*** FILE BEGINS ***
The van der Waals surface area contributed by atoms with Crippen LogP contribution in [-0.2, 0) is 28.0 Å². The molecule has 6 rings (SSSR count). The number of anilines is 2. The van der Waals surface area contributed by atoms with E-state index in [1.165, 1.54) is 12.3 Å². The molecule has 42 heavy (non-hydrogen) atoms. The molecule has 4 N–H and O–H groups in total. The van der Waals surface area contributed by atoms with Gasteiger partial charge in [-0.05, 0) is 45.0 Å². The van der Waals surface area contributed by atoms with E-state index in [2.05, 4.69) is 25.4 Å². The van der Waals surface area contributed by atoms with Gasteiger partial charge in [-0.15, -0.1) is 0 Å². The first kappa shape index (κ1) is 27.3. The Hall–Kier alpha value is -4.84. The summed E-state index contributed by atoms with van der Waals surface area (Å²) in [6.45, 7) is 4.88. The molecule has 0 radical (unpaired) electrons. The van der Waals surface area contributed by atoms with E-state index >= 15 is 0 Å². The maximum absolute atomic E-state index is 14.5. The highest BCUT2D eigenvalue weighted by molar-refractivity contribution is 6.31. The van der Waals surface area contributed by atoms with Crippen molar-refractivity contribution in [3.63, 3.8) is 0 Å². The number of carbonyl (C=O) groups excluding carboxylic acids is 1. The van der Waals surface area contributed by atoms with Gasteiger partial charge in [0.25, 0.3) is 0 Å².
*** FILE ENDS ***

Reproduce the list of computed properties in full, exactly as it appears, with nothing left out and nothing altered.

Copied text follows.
The van der Waals surface area contributed by atoms with Crippen LogP contribution in [-0.2, 0) is 28.0 Å². The molecule has 6 rings (SSSR count). The number of anilines is 2. The van der Waals surface area contributed by atoms with E-state index in [1.165, 1.54) is 12.3 Å². The molecule has 42 heavy (non-hydrogen) atoms. The molecule has 4 N–H and O–H groups in total. The van der Waals surface area contributed by atoms with Gasteiger partial charge in [-0.05, 0) is 45.0 Å². The van der Waals surface area contributed by atoms with E-state index in [2.05, 4.69) is 25.4 Å². The van der Waals surface area contributed by atoms with Gasteiger partial charge in [-0.15, -0.1) is 0 Å². The first kappa shape index (κ1) is 27.3. The Hall–Kier alpha value is -4.84. The summed E-state index contributed by atoms with van der Waals surface area (Å²) in [6.45, 7) is 4.88. The molecule has 0 radical (unpaired) electrons. The van der Waals surface area contributed by atoms with E-state index >= 15 is 0 Å². The maximum absolute atomic E-state index is 14.5. The highest BCUT2D eigenvalue weighted by molar-refractivity contribution is 6.31. The van der Waals surface area contributed by atoms with Crippen molar-refractivity contribution in [3.63, 3.8) is 0 Å². The number of carbonyl (C=O) groups excluding carboxylic acids is 1. The van der Waals surface area contributed by atoms with Gasteiger partial charge in [0.25, 0.3) is 0 Å².